Written by Kieren Mehta (he/him)
It’s six and I got out of bed at twelve. I woke early yesterday, I’d left the window open and gotten cold. It’s winter now, though most of us are stuck in spring. Waiting for growth, expectant of warmth. The flat is quiet, the radio must have turned itself off. Six months ago I was in Glasgow, living with others, still irritated by those small circumstances that arise from sharing your space. Now I have only myself to be irritated by, and I am decisively more irritating. If I turn the radio on I might catch Gardeners’ Question Time. Or was that at five? The clock on the stove is wrong.
Had a moment earlier: found a drawing I’d done at the RAF museum. I must’ve been seven or eight; I’ve not been since, it looks so small when I drive past. I feel hesitant calling anything in this space mine though I live here. Living in borrowed rooms. I realised I’ve never experienced the cold here, it was always summer: orange light pouring through windows, even after dinner. I’m cooking now and it’s grey and pouring rain. Admittedly, it is half nine. I don’t think my mum had dinner ready later than half six.
My bedroom here is smaller than in my familial home, but bigger if I take time as a dimension. I don’t allow myself to work on my bed anymore, otherwise I’m not sure I’d ever leave it. My little brother and I used to do homework together on the floor of our shared bedroom; he moved into his own when he started middle school. That felt lonely, at first. I hope this will feel lonely for only a while too.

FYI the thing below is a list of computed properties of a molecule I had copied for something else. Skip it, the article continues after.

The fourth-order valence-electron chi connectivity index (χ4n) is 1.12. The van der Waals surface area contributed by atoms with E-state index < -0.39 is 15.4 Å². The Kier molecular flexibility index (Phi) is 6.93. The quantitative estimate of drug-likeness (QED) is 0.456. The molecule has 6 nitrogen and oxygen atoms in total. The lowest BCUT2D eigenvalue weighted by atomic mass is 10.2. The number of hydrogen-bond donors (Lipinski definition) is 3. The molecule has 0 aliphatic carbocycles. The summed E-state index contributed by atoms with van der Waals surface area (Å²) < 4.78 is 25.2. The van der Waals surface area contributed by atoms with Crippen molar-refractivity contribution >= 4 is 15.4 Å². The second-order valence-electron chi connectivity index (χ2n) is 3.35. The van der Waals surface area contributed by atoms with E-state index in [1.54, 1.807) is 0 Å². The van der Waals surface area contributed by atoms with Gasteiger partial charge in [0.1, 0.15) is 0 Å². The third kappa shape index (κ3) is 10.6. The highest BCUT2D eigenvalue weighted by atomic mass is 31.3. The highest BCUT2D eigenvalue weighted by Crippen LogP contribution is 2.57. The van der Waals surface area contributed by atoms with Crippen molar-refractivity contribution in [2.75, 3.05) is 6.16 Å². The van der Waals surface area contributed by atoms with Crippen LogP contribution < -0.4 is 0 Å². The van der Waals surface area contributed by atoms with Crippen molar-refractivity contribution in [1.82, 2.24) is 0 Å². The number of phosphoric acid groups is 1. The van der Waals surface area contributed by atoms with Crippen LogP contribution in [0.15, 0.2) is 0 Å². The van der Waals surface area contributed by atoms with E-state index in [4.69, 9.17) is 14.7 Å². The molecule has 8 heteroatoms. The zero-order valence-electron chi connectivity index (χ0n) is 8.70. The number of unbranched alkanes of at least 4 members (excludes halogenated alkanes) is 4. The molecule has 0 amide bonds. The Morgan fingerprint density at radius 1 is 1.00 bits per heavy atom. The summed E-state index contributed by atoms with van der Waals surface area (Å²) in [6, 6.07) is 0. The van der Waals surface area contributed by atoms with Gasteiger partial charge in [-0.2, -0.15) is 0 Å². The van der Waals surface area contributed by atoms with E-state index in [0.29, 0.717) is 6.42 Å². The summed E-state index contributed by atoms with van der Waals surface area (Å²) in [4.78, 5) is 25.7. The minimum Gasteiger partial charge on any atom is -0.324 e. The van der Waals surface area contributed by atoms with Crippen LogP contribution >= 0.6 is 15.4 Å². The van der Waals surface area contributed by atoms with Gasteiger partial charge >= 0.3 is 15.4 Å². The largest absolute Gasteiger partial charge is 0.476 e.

Ever since I could conceptualise it, I always felt that London was my city. She opened to me fully when I was sixteen: loud, expansive, roaring, full of people and light and life and wonder. I used to dream of living this close to all that I used to escape to: the theatres, the museums, the river, my friends. I remember very little now and it worries me, but falling asleep in Primrose Hill, a binder full of notes shading my eyes while I ‘revised’ for my GCSEs, holds clear. I walk past the tree I sat at often. I remember applying for an arts job and answering What is your favourite place in London? with ‘the tube’ and talking about the liminal headiness of being surrounded by so many and knowing so few. I haven’t been on the tube since January. I miss it, a lot.
I miss Primrose Hill too, actually: I miss picnics with melted chocolate strawberries at seven; I miss hazy GCSE afternoons working in scratchy grass and inhaling books that weren’t on my syllabus to impress teachers, friends, people I fancied; I’m thinking of New Years Eves and kissing people I’d been wanting to kiss for weeks, laughing under fireworks, losing (and drunkenly falling about to find) shoes in crowd-made mud. I try to walk there everyday and it still smells the same – perhaps a strange thing to note – but it’s as if I’m a cut-out there. Have I changed so much? I don’t recognise the shops down the highstreet.
Thinking about the tube again. Or, better, thinking about familiar shared spaces. This was a shared space and now I sit here, alone. I’ve made too much coffee again because I didn’t think to factor in that only I’d be drinking it. I guess I’ll just microwave it tomorrow and have it lukewarm, missing its potential, too strong but simultaneously not delivering very much. (Projecting.) Is this really the same flat, the same kitchen I delightedly had my first ‘ice cream for a starter!! I’ve never even had a starter!’ in? This is the same sofa, I can tell by the face paint stains. Washable my arse.
It is all, definitively, too big.
I walked to Islington today. To my favourite theatre (shut). Called a friend on the way there. I didn’t know her when I was eighteen, when I had London entirely in the palm of my hand; she recommended a coffee shop I try on my way there. When I came back the radio was playing (I’ve fixed it) Gardeners’ Question Time. I don’t have a garden, but my dad used to record it for us to listen – or fall asleep to – on the way home. Have we changed so much? I’m not sure there’s an answer, or if there is it’s the one I’ve grown to always give. Grey. Yes and no; neither, both. That hasn’t changed. But knowing it took time. I think I’ll get a start on dinner.
[This is fictional. Gardeners’ Question Time is on at either 2 or 3pm.]